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Processing and evaluation: Evaluation

Part of the Information Literacy Portal

Process evaluation

This is the moment in which you define if you can end your search for information as you are satisfied with the result, or, conclude you have to do your search again using different search terms, or by broadening/narrowing your search.
The result may be satisfactory but this does not mean it is relevant or answers your question.
Relevant as it may be it is highly possible you missed other relevant information.

Assessing your search strategy and search result, you may ask yourself:

Is there non-relevant information among my search results and if so, why?

  • Not enough terms used with best-match search
  • Not enough elements combined with a Boolean search
  • Two words in one text does not mean there is a correlation between the two
  • Use of words with more meanings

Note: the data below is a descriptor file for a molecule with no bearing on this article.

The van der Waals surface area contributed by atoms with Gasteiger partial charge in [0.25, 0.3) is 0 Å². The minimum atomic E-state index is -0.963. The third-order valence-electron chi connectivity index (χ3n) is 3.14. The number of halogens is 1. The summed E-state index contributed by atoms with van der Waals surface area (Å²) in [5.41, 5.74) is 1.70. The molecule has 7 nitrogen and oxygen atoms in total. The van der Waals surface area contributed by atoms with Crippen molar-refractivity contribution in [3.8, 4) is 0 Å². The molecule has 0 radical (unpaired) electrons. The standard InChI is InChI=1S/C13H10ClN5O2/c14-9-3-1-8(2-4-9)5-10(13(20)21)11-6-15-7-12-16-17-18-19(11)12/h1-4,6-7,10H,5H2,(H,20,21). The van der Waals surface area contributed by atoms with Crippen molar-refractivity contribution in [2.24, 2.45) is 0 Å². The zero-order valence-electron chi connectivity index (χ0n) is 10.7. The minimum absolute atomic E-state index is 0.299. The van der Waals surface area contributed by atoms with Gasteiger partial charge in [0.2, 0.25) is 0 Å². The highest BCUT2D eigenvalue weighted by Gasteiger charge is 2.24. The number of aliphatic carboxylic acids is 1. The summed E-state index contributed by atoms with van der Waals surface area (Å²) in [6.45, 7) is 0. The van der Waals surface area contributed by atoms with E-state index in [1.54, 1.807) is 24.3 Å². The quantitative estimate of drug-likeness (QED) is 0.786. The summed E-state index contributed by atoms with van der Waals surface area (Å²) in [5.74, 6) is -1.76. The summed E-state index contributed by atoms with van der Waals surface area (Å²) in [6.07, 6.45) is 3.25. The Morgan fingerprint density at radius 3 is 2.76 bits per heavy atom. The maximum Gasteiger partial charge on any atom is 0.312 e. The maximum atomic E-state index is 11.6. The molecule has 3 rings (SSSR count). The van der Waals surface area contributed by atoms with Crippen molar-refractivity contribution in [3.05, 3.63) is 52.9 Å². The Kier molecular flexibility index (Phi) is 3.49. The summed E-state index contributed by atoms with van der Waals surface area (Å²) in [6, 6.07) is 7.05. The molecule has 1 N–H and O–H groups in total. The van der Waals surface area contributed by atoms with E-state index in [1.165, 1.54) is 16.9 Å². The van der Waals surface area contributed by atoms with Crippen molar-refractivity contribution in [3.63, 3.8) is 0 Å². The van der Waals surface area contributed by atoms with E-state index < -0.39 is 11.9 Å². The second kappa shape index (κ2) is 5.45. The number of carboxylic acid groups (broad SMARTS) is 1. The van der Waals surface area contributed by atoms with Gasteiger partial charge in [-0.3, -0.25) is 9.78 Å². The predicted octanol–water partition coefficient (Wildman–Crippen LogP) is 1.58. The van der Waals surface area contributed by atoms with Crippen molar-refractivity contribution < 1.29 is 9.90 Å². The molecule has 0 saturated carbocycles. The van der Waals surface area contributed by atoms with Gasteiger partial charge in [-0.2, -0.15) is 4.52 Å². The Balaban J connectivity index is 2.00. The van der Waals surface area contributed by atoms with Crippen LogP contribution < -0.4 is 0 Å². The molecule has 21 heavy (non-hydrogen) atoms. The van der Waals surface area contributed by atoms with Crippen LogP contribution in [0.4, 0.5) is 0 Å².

• Search engine searches unwanted word variants
  • Deliberately skipped a too difficult interpretable search word.

Did I miss relevant information? If so, why?

  • Not used the correct source. (book, article..)
  • Combined too many elements in the search
  • Typing errors or grammatical faults
  • Searching with quotations marks too limiting
  • Many possible spelling variations
  • Search words too generic, not the right jargon
  • Element too hard to specify

Product evaluation

Are you satisfied with the final result?

Did some elements turn out to be less satisfactory and if so, what should you have done to achieve a better result?

  • Show the final result in a manner fitting to your research. This could be a written assignment, but also an advice, newspaper article of another product.
  • Keep in mind the rules for quoting and paraphrasing,  referencing and the bibliography.
  • Sometimes you have to present your research results orally. Ask yourself which presentation form best suits your research and audience. Is a PowerPoint presentation, Prezi or a Poster presentation useful?

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